Tuesday, Aug. 09, 2022|
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KLAMATH RIVER, Calif. — A week ago, the scenic Northern California hamlet of Klamath River was home to about 200 people and had a community center, post office and a corner grocery store. Now, after a wildfire raged through the forested region near the Oregon state line, four people are dead and the store is among the few buildings not reduced to ashes.
At an evacuation center Wednesday, Bill Simms said that three of the four victims were his neighbors. Two were a married couple who lived up the road.
“I don’t get emotional about stuff and material things,” Simms said. “But when you hear my next-door neighbors died … that gets a little emotional.”
The 65-year-old retiree bought his property six years ago as a second home with access to hunting and fishing. He said Klamath River is a place people are attracted to because they can have privacy and enjoy nature. He went back to check on his property Tuesday and found it was destroyed.
“The house, the guest house and the RV were gone. It’s just wasteland, devastation,” Simms said. He found the body of one of his two cats, which he buried. The other cat is still missing. He was able to take his two dogs with him to the shelter.
The McKinney Fire broke out Friday and was still out of control on Wednesday, despite progress by firefighters who took advantage of rain from thunderstorms and lower temperatures.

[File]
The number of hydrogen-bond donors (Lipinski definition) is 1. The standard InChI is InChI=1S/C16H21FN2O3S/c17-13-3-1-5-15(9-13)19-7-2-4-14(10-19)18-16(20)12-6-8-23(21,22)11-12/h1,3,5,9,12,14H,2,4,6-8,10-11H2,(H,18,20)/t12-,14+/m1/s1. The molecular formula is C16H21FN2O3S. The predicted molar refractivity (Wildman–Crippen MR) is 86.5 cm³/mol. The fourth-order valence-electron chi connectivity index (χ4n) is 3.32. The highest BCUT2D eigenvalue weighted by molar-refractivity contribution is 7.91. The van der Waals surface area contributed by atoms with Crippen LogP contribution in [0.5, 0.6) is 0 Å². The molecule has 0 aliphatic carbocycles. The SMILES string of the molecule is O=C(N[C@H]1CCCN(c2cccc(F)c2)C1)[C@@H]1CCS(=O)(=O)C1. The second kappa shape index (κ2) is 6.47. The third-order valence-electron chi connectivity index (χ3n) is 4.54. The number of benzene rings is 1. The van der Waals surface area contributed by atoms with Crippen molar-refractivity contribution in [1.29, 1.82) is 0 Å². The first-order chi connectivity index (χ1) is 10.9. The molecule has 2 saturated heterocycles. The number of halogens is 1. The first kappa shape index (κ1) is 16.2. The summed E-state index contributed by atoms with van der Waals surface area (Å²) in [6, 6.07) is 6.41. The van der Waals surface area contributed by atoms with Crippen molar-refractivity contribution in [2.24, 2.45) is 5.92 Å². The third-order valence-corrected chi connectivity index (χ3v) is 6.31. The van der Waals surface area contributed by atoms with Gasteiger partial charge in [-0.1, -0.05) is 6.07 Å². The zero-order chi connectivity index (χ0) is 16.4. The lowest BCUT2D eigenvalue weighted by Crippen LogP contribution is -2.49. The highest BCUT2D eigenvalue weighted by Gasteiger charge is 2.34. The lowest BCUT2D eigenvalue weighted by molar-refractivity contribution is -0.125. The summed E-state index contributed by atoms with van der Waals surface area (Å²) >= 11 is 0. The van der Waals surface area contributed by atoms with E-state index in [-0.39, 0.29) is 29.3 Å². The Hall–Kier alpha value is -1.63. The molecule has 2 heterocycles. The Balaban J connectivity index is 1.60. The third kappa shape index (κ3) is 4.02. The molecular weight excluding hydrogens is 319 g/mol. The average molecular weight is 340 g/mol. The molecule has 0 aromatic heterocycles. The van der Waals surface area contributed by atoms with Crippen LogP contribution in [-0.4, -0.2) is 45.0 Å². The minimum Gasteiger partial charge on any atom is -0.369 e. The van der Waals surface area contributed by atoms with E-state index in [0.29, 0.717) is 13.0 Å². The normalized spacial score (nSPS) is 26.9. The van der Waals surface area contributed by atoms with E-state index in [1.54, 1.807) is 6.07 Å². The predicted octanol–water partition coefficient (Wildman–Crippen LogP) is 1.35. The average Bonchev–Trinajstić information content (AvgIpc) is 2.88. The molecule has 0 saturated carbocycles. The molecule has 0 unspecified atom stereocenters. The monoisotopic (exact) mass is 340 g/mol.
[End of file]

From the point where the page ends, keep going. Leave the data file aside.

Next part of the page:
But even the welcome precipitation brought problems. On Tuesday, heavy rain swelled rivers and creeks and a private contractor in a pickup truck who was aiding the firefighting effort was hurt when a bridge gave out and washed away the vehicle, said Courtney Kreider, a spokesperson with the Siskiyou County Sheriff’s Office. The contractor was hospitalized with non-life-threatening injuries, she said.
More than 100 buildings ranging from homes to sheds have burned. Identifying the four people who were killed could take several days, Kreider said.
The fire has charred nearly 90 square miles and is the largest in California so far this year. The cause is unknown.
With the rain and cooler temperatures, the blaze grew very little and fire officials said crews used bulldozers to carve firebreaks along a ridge to protect homes and buildings in and around Yreka, which has about 7,800 residents and is the largest city in Siskiyou County.
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